Higher education creates barriers and inhospitable conditions for many students—a veritable landscape of “nope” for far too many. The disclosure process for students with disabilities, for example, can be expensive, cumbersome, intimidating, embarrassing, and, sometimes, just not worth it. First-generation students have a heck of a time figuring out the “hidden curriculum.” Students of color face “stereotype threat” and have to worry about a “sense of belonging,” not to mention more serious issues. Despite advances from movements like #metoo, women still don’t come forward to report experiences of sexual harassment and assault because of a fear of not being believed, a fear of having to “prove” the trauma and relive it all over again, a fear of backlash and negative consequences. And, of course, identities intersect and experiences of marginalization, discrimination, microaggression, and oppression compound. I have heard these stories, and more, from undergraduates in my own religion courses, even at a university that ostensibly cares about “diversity.” In many ways, our educational institutions are like life as usual for the family in Yes Day.
Yet I imagine a different way—a more open and charitable and flexible orientation—would be especially beneficial for these students, while, of course, benefiting everyone.
A few weeks ago, I checked in with my students in my upper-level race and religion seminar—something I like to do every so often, in class or online, to express care. I asked, simply, “How are you doing?” The biggest (i.e., most common) responses in the word cloud were “tired” and “stressed.” Students are exhausted, overwhelmed, and anxious (like a lot of faculty I know!). Even worse, though, was that they told me I am the only one of their professors asking how they are doing, asking what I can do to help them. All semester long, students have contacted me about missing class because they’re sick or attending funerals, asking if they can leave early for doctors’ appointments or job interviews, turning in the wrong kind of assignment because they misunderstood the instructions, and more. The Emily of two years ago would have found these requests exasperating, eyeroll-inducing. Excuses! Mediocrity! Laziness! Entitlement! The pandemic has radically shifted my thinking about these moments. I hope this lesson remains with me.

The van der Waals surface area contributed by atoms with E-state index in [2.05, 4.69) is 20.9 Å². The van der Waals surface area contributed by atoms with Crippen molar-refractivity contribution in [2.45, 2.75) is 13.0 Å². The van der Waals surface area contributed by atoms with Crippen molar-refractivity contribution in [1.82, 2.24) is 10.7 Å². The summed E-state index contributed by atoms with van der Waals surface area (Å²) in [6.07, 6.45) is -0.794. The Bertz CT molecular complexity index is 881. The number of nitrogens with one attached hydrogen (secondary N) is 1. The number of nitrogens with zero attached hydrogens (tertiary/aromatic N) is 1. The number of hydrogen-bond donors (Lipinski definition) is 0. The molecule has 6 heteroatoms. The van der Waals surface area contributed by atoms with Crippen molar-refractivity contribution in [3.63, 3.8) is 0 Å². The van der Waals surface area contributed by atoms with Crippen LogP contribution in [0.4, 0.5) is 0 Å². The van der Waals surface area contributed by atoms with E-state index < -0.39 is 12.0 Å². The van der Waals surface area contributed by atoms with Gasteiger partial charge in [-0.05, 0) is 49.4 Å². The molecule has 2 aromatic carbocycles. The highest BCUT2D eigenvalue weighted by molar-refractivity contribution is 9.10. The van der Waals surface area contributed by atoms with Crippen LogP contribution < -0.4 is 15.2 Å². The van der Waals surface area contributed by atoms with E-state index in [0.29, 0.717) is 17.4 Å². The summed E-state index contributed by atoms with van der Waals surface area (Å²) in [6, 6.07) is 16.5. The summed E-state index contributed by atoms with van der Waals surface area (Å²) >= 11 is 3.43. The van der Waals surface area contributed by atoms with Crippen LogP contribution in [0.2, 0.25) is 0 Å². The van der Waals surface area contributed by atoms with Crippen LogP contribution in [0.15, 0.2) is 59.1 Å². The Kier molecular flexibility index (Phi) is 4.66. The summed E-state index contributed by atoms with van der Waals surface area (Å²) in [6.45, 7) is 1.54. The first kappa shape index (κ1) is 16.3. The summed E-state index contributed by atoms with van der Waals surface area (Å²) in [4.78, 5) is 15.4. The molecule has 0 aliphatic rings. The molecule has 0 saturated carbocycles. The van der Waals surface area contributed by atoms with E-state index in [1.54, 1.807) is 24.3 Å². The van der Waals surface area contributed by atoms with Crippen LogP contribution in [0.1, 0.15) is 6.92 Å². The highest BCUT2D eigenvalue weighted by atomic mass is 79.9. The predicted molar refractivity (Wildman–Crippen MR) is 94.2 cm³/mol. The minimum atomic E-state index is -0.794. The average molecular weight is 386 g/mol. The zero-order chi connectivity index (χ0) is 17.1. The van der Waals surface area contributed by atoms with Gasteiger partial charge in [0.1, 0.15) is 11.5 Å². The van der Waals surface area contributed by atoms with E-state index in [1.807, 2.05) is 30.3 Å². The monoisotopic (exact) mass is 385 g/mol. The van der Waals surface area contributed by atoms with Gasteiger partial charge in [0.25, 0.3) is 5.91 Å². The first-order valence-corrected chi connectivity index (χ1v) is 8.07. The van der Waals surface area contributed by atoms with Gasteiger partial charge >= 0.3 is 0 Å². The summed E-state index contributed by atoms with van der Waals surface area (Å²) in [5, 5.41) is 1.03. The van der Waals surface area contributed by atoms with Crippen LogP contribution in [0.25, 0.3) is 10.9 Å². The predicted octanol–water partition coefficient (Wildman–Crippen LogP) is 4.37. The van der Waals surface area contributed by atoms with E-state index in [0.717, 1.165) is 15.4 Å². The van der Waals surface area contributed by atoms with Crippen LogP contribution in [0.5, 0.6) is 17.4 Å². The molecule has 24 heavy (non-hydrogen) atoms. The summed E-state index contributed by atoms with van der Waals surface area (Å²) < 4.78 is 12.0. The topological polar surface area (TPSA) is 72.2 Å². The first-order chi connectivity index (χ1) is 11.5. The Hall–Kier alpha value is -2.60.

What if we simply believed our students (not to mention our colleagues)? What if we simply cared about them, first and foremost, as human beings? What if we didn’t require doctor’s notes or other forms of evidence to make them have to work to prove they’re having a hard time, on top of the hard time they’re already having? What if we just granted deadline extensions, what if we just allowed re-do’s, what if just we cancelled class when it was obvious that everyone needed a break? What if we conveyed, in a wide variety of ways, that we trust them, that we recognize their lives are hard (right now, sure, but also, for some students, all the time), that we value them? What if we said “yes” to them—not for a day, as in the movie, but every day, for a semester, all the time, as a matter of default or principle?
To be sure, Yes Day is fictional and its antics seem to have resulted in “cartoon-style chaos” and, at best, lukewarm critical reception. And, of course, when applied to the college classroom, we may have considerations and worries that go beyond glitter-filled Mom makeovers (e.g., but what about our beloved “rigor”?) Like Price, however, I encourage us to engage in the thought experiment, even if just for fun. What could a “yes” approach look or feel like in our religion classrooms? What possibilities exist? How could it improve the learning experience, especially of those from underserved populations? How could it transform our interactions with students, our teaching, our own experiences as an instructor?